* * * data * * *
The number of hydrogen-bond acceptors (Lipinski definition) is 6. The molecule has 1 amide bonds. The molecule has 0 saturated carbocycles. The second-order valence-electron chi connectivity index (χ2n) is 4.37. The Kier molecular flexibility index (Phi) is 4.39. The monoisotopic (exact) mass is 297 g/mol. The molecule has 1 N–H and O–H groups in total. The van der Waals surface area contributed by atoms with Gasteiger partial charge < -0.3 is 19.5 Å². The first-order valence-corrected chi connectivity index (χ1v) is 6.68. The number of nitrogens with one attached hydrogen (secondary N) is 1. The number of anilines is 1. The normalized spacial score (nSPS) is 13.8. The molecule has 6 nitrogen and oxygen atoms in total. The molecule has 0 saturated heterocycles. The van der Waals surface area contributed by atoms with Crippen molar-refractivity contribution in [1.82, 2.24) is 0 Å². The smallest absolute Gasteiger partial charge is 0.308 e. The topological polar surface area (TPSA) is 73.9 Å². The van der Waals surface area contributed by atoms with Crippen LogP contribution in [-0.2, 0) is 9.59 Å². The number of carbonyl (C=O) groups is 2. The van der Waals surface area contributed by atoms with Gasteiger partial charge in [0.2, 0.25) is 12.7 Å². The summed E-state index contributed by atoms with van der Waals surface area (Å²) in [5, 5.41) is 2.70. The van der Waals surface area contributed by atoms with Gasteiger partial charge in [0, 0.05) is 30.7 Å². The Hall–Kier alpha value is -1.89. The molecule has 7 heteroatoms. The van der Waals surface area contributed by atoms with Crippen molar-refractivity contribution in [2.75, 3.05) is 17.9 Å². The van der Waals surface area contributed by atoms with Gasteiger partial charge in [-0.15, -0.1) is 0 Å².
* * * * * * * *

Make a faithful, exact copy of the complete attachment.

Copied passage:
The number of hydrogen-bond acceptors (Lipinski definition) is 6. The molecule has 1 amide bonds. The molecule has 0 saturated carbocycles. The second-order valence-electron chi connectivity index (χ2n) is 4.37. The Kier molecular flexibility index (Phi) is 4.39. The monoisotopic (exact) mass is 297 g/mol. The molecule has 1 N–H and O–H groups in total. The van der Waals surface area contributed by atoms with Gasteiger partial charge < -0.3 is 19.5 Å². The first-order valence-corrected chi connectivity index (χ1v) is 6.68. The number of nitrogens with one attached hydrogen (secondary N) is 1. The number of anilines is 1. The normalized spacial score (nSPS) is 13.8. The molecule has 6 nitrogen and oxygen atoms in total. The molecule has 0 saturated heterocycles. The van der Waals surface area contributed by atoms with Crippen molar-refractivity contribution in [1.82, 2.24) is 0 Å². The smallest absolute Gasteiger partial charge is 0.308 e. The topological polar surface area (TPSA) is 73.9 Å². The van der Waals surface area contributed by atoms with Crippen LogP contribution in [-0.2, 0) is 9.59 Å². The number of carbonyl (C=O) groups is 2. The van der Waals surface area contributed by atoms with Gasteiger partial charge in [0.2, 0.25) is 12.7 Å². The summed E-state index contributed by atoms with van der Waals surface area (Å²) in [5, 5.41) is 2.70. The van der Waals surface area contributed by atoms with Gasteiger partial charge in [0, 0.05) is 30.7 Å². The Hall–Kier alpha value is -1.89. The molecule has 7 heteroatoms. The van der Waals surface area contributed by atoms with Crippen molar-refractivity contribution in [2.75, 3.05) is 17.9 Å². The van der Waals surface area contributed by atoms with Gasteiger partial charge in [-0.15, -0.1) is 0 Å².